SEO for small business isn’t as difficult, nor time consuming as you might think. Sure, there are some things you need to know, some things to avoid and some things to pay attention to, but overall it’s rather easy once you follow the steps I outline here for you.
This article series is about how to raise your search engine rankings (mostly on Google search) for your small (or local) businesses website with the least amount of effort expended, resources used and money invested. I’m not going to go over the history of SEO or what it really means, but I do have to start at the beginning so let me say this about SEO so that I get you into the proper frame of mind:
Search Engine Optimization (SEO) is a game what website owners play to outrank each other on search engines (like Google) in-order to be placed higher in the pecking order. This is done because the higher you rank, the more ‘natural’ web traffic will flow into your website, and thus more potential customers and monies.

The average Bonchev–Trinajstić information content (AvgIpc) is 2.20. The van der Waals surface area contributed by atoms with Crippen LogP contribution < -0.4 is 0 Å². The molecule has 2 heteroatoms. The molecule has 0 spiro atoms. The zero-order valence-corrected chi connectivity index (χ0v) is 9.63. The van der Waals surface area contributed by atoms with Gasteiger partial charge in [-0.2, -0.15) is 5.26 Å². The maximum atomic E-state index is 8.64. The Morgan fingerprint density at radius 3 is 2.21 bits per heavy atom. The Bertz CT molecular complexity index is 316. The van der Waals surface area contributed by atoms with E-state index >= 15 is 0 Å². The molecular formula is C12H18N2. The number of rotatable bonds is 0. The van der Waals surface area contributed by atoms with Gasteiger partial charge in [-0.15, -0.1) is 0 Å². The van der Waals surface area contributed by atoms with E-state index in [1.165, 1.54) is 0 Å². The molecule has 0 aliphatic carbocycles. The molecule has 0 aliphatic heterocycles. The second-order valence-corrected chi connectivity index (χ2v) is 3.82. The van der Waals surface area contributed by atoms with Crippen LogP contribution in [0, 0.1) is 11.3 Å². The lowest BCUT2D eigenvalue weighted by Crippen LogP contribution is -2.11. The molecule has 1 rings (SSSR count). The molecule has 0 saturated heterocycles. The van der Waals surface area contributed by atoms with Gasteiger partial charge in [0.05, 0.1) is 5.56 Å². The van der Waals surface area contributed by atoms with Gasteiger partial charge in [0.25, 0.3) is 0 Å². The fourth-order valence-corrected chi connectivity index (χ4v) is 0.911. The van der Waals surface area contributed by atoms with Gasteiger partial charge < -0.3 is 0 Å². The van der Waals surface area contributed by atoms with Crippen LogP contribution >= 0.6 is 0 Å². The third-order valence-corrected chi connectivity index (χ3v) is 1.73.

It’s a game because just like when playing poker in Las Vegas, the house always wins … and you’re just a small fish in a pond full of other fish trying to do the same thing. If you want to win (or at least try to win) you have to keep playing the game which get more and more expensive (time, money and resources) as time goes on.
In this first article, I’ll go over the basics of how to setup your website to look it’s best in WordPress. In the next article I’ll cover how to do that in other platforms and in regular html. After that I’ll get into strategies for SEO (including but not limited to social profiles, Google+, Facebook, Twitter, LinkedIn, Pinterest, videos, audio, images and so much more), how to include SEO are one small piece of a bigger picture and some great things you can do with SEO. I’ll conclude this article series with things to watch out for, how to avoid the Google Slap (and sandbox) and what you should and should NOT outsource.
So let’s jump straight into SEO for small business and local business in WordPress!
While there are many plugins and tools for WordPress SEO, I (generally) only use three. Well, four if you include WordPress itself. The three plugins I use are:
- AuthorSure – Makes it easier to authenticate Authorship with Google using use rel=me, rel=author and rel=publisher links
- BWP Google XML Sitemaps – A more lightweight Google XML Sitemap WordPress plugin that generates a Sitemap index rather than a single sitemap. Despite its simplicity, it is still very powerful and has plenty of options to choose.
- WordPress SEO by Yoast – Improve your WordPress SEO: Write better content and have a fully optimized WordPress site using the WordPress SEO plugin by Yoast.